June 17, 2013 7:00 pm

Scotland and the ‘neverendum’ fear

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Scots can look forward to the same question again if Alex Salmond’s party wins re-election
Holyrood Palace©Alamy

Holyrood Palace, Edinburgh

Only 458 days until Scotland’s independence referendum on September 18 next year. If the result is, as expected, a No, will there be a second one in a few years?

The No camp leads by 63 per cent to 36 per cent, if you take an average of the past four polls and exclude the undecided. Voters in referendums often swing towards the status quo – for example, Australia’s 1999 vote on becoming a republic, or Britain’s 1975 vote to stay in the European Economic Community – so it is hard to see what may turn it round. But a closer result cannot be ruled out. Much would then depend on the next Scottish parliament election in 2016. If the referendum vote is narrow, and Alex Salmond’s Scottish National party wins re-election, a further referendum could ensue – the so-called “neverendum”.

I think a quick repeat is unlikely. Quebec had 15 years between its two referendums on secession from Canada, in 1980 and 1995: both results were a No, though the second was very close. But it is possible.

One might expect the SNP, which won a surprise majority in 2011, to lose popularity as governing parties do, especially if defeated in a referendum on its flagship policy, independence. But many voters seem content to back the SNP while rejecting independence: polls put it ahead of Labour for Holyrood and opposition parties remain weak.

Will business speak out? So far most of the Scottish business community has kept its head down – a legacy of previous decades, when big bosses got out of step with public opinion in their hostility to devolution, only to see it overwhelmingly backed at the 1997 referendum. In the 1979 referendum, captains of industry were vociferous on the No side. In 1997, Sir Bruce Pattullo, governor of Bank of Scotland, opposed tax-raising powers.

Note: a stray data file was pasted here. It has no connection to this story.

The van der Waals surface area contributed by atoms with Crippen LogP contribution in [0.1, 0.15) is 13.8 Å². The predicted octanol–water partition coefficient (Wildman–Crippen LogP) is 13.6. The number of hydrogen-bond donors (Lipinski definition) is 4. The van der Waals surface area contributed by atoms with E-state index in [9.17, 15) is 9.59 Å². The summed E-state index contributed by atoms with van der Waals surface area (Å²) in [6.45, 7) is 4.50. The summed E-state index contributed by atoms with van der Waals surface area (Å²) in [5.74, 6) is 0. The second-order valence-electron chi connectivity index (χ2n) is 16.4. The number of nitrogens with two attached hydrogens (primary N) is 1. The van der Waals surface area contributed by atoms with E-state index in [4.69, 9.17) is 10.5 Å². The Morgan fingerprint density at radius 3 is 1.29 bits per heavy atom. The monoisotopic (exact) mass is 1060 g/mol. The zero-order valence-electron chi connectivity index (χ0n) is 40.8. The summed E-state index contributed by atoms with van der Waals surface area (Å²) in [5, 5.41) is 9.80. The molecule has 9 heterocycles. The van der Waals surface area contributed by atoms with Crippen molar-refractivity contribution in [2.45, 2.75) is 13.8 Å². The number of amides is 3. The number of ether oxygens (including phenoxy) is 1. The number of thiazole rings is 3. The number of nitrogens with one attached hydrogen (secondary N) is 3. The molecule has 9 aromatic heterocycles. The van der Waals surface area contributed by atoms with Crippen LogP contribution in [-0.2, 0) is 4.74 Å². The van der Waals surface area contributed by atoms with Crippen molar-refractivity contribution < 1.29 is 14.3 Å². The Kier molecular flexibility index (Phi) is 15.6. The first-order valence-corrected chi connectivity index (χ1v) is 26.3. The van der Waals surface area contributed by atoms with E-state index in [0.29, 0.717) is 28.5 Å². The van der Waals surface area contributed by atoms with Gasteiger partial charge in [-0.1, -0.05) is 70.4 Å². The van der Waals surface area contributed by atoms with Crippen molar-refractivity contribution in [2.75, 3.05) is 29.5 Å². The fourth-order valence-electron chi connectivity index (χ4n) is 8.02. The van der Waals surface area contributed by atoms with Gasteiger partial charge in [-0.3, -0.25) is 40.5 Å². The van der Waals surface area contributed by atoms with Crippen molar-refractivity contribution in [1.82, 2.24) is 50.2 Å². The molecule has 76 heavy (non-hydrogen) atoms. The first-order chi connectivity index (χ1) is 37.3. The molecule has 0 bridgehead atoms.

Banx illustration

This time, many companies that operate on both sides of the border, especially financial groups, are concerned about the cost and duplication of regulation that independence might bring. But most have so far let trade bodies such as the CBI and Scottish Financial Enterprise speak for them.

A rare exception is Rupert Soames, chief executive of Aggreko, the temporary power system provider. He recently faced off in a debate against Jim McColl, the pro-independence chairman of Clyde Blowers, the Glasgow-based heavy industry group.

“Creation of a new border and expensive new regulatory bodies would inevitably increase the cost and complexity of business with the rest of the UK,” Mr Soames said. Mr McColl said that in the absence of further significant devolution only independence would give Scotland the control of its economic policies it needed. Others, I suspect, will remain reticent.

. . .

Better off in euro?

Will Hutton, principal of Hertford College, Oxford university, says Britain would have been better off joining the euro 10 years ago. Endorsement in a referendum, he argues, would have depended on it being an obvious good deal, with the pound entering at a competitive rate and the euro’s structure, rules and governance reformed to accommodate British interests.

That, he suggests, would have avoided years of chronic sterling overvaluation, made more acute by the City of London sucking in capital from abroad to finance the credit and property booms. Inside the euro, at a competitive exchange rate – instead of imports surging and manufacturing shrinking – Britain’s exports would have soared and its traded goods sector would have expanded.

He writes: “Sure, there would have been problems. But Britain outside the euro in 2013, with endless spending cuts, the biggest fall in real wages for a century, 500,000 people relying on food banks, and a weak unbalanced economy, is hardly a land of milk and honey.”

Who could disagree?

. . .

On the waterfront

Remember dockers? London Gateway, Britain’s first new port in more than a quarter-century, will employ “technicians trained in the use of algorithms to determine the most efficient movement possible of containers to and from the ships”.

. . .

Blowing in

Singer Bob Dylan is to play three nights at Blackpool in November. As the broadcaster Stuart Maconie puts it: “Blood on the trams.”

brian.groom@ft.com

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